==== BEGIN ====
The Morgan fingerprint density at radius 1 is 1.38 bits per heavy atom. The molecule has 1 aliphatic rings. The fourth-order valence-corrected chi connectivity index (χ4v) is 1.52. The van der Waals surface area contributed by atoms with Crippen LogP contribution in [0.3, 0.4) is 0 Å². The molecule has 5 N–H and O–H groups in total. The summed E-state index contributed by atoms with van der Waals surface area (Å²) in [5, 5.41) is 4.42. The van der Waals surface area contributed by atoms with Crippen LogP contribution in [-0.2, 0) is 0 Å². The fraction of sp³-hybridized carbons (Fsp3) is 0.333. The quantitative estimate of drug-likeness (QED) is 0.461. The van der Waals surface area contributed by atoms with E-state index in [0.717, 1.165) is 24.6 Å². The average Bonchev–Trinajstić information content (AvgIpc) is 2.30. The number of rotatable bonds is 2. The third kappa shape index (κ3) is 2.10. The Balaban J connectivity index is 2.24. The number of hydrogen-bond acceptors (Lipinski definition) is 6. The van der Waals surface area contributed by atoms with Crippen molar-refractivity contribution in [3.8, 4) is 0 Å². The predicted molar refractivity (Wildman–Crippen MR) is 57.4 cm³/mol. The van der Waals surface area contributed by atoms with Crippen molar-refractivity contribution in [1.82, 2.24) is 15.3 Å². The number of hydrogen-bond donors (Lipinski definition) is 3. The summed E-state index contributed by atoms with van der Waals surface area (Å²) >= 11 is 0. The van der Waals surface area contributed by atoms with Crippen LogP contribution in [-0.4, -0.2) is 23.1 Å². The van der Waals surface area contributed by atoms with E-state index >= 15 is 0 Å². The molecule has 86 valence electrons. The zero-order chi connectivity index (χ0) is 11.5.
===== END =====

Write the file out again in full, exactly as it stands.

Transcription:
The Morgan fingerprint density at radius 1 is 1.38 bits per heavy atom. The molecule has 1 aliphatic rings. The fourth-order valence-corrected chi connectivity index (χ4v) is 1.52. The van der Waals surface area contributed by atoms with Crippen LogP contribution in [0.3, 0.4) is 0 Å². The molecule has 5 N–H and O–H groups in total. The summed E-state index contributed by atoms with van der Waals surface area (Å²) in [5, 5.41) is 4.42. The van der Waals surface area contributed by atoms with Crippen LogP contribution in [-0.2, 0) is 0 Å². The fraction of sp³-hybridized carbons (Fsp3) is 0.333. The quantitative estimate of drug-likeness (QED) is 0.461. The van der Waals surface area contributed by atoms with E-state index in [0.717, 1.165) is 24.6 Å². The average Bonchev–Trinajstić information content (AvgIpc) is 2.30. The number of rotatable bonds is 2. The third kappa shape index (κ3) is 2.10. The Balaban J connectivity index is 2.24. The number of hydrogen-bond acceptors (Lipinski definition) is 6. The van der Waals surface area contributed by atoms with Crippen molar-refractivity contribution in [3.8, 4) is 0 Å². The predicted molar refractivity (Wildman–Crippen MR) is 57.4 cm³/mol. The van der Waals surface area contributed by atoms with Crippen molar-refractivity contribution in [1.82, 2.24) is 15.3 Å². The number of hydrogen-bond donors (Lipinski definition) is 3. The summed E-state index contributed by atoms with van der Waals surface area (Å²) >= 11 is 0. The van der Waals surface area contributed by atoms with Crippen LogP contribution in [-0.4, -0.2) is 23.1 Å². The van der Waals surface area contributed by atoms with E-state index >= 15 is 0 Å². The molecule has 86 valence electrons. The zero-order chi connectivity index (χ0) is 11.5.